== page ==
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Moving with Kids – 7 Tips for Success

Toddler boy in a moving box

Moving with Kids – 7 Tips for Success

Moving to a new home can be a very exciting time! It opens the door to new adventures and opportunities, but even so, it’s possible that not everyone in the house will share in that enthusiasm. In spite of the best intentions, moving may be a disconcerting time for your children. You are not alone! Moving with kids can be stressful but don’t worry; there are practical steps you can take to ease your child’s fears on the journey to their new surroundings, circle of friends and school.  

Why is moving so stressful for kids?

Nearly 31 million people moved last year, according to the United States Census Bureau, and most families made a successful transition from one home to the next.

The key is to understand your child and address their concerns individually. For example, one child may be worried about making friends in a new school (extrovert), while another may be more concerned with being equal to their peers academically (introvert).

Whether your child is an extrovert or more introverted—concerned with making friends or getting top grades—parents can help build their children’s confidence when moving to a new home, town or state.  

7 Practical Tips to Make Moving with Kids Easier

  • Think Ahead:

    As a parent, think about the changes and the resources you’ll need to have in order before the big move. Will you need to identify new doctors or after-school care? What paperwork will the new school require and have you met the requirements for any new student checklists. Having your ducks in a row before the move ensures a smoother transition and makes it possible for you to prepare your child for changes to schedules and routines.

  • Generate Excitement:

    Let your child select paint colorings or furnishings for his or her new room. Getting children involved in the planning generates a sense of excitement about their next adventure and can help offset the fears your child may experience.

  • Get Involved:

    Don’t wait until you’ve moved into your new home to get involved in your neighborhood or community. Attending events with your children, such as fairs and parades, or even visiting farmer’s markets, parks and playgrounds can reduce some of the uncertainty surrounding the move and help your child to gain early confidence in their surroundings. It’s also an excellent opportunity for your child to meet new people and possibly start to establish friendships.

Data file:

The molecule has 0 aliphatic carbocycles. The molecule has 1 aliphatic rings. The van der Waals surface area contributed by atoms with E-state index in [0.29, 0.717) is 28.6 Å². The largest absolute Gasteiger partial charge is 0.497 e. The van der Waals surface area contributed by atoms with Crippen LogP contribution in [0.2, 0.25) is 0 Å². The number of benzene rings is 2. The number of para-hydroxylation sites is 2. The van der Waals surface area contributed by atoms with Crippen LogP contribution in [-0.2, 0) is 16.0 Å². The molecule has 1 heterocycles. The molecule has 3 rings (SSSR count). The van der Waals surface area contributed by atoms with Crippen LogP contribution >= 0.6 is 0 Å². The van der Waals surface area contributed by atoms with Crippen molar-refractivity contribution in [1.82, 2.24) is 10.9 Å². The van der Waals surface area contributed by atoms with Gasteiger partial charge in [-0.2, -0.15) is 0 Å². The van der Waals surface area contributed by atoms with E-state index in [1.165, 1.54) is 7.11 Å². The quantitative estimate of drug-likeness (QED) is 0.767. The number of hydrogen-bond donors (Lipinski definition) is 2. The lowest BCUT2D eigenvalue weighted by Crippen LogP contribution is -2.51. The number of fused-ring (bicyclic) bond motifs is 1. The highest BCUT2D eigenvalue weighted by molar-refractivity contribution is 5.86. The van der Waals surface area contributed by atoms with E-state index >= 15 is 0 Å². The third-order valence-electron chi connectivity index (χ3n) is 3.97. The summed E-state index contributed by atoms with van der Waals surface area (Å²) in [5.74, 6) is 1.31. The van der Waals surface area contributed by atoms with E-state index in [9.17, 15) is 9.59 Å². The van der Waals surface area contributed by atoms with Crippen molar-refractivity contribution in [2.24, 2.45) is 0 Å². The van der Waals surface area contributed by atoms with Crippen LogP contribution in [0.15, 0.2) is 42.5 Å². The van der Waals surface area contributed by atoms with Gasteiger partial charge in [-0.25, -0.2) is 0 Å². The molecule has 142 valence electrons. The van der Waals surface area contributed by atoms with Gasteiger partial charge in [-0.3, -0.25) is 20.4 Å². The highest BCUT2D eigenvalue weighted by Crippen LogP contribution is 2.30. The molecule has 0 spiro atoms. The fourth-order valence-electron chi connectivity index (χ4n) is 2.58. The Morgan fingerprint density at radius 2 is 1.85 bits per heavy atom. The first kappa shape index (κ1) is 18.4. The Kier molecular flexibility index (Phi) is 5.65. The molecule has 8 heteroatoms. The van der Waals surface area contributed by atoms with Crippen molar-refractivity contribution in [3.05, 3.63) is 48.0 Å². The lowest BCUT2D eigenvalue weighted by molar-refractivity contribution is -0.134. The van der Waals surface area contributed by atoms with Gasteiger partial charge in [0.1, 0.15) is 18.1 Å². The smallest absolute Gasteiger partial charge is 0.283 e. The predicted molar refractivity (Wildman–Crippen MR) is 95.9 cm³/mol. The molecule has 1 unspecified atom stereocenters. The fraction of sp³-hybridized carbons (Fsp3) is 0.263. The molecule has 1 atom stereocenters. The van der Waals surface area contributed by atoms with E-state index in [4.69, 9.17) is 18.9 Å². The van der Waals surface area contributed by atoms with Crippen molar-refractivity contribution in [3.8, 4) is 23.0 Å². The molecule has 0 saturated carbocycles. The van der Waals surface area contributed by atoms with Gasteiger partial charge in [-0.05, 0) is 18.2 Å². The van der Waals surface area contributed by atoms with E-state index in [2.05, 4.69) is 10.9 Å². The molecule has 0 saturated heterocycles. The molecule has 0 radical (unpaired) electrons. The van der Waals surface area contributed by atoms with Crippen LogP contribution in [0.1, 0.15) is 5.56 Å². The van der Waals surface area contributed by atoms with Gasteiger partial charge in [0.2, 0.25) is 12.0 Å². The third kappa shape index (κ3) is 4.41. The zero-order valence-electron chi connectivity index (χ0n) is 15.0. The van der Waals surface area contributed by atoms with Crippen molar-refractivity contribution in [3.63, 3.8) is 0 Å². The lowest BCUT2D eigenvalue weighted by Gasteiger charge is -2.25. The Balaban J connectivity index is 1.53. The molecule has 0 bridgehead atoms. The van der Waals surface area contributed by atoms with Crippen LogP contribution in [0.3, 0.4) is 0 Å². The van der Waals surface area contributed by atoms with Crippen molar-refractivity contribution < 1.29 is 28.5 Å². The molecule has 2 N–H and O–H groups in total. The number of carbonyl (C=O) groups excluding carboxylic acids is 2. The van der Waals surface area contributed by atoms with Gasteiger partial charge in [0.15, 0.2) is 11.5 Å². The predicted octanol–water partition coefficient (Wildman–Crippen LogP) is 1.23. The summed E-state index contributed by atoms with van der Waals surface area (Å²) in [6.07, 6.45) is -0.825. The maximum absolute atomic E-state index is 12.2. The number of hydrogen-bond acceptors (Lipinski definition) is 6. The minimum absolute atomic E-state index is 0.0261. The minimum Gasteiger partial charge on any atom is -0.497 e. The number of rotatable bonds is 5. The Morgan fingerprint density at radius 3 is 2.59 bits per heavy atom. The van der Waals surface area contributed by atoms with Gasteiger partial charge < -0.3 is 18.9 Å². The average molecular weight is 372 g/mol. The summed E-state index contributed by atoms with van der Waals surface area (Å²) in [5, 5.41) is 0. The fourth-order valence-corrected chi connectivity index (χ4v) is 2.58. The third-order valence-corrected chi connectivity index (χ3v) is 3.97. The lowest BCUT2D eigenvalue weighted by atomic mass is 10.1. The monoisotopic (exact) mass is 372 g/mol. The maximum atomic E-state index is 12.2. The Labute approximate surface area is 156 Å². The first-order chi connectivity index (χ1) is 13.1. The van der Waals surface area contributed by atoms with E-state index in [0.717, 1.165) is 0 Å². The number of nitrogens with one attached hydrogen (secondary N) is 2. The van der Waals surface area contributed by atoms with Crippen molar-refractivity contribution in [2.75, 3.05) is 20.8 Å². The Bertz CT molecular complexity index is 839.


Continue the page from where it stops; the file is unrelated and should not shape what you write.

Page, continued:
• Plan for Moving Day:

    Have a plan for what you will do with your child on moving day. While older children can certainly help with the process, younger children may find it unnerving to watch things get packed into a box—even if they aren’t able to express those feelings. Others may simply become bored with the process. Depending on your child’s outlook and temperament, it may be wise to have them spend the day with a friend or grandparent.

  • Honor Existing Routines:

    Once in the new home, it’s easy to lose sight of normalcy during the frenetic pace of unpacking, but it’s an important time to provide continuity by adhering to regular schedules and traditions. Try to keep sight of bed and mealtimes. If you always read to your child before sleep or have pizza on Friday, it’s important to be extra vigilant about these routines and traditions. Doing so indicates to your child that the fundamental things have remained the same even if the surroundings have changed.

  • Expect the Unexpected:

    No matter how thoroughly you have prepared your child for a move, unanticipated issues are bound to arise. If your child suddenly starts having nightmares or throwing temper tantrums, for example, realize that unusual actions may be your child’s way of dealing with the stress, and with time, should subside.

  • Keep in Touch:

    Making new friendships can be tough for some little ones but leaving old friends may be harder. Find creative ways to help kids keep in touch with friends, maybe using social media, video chats, letter writing or summer parties, if possible.

The way children relate to the world is a reflection of how their parents relate. There is no doubt, moving can be stressful for everyone in the family, but you will increase the chances of it being an enjoyable and smooth transition with thoughtful planning, engaged children and a positive attitude.

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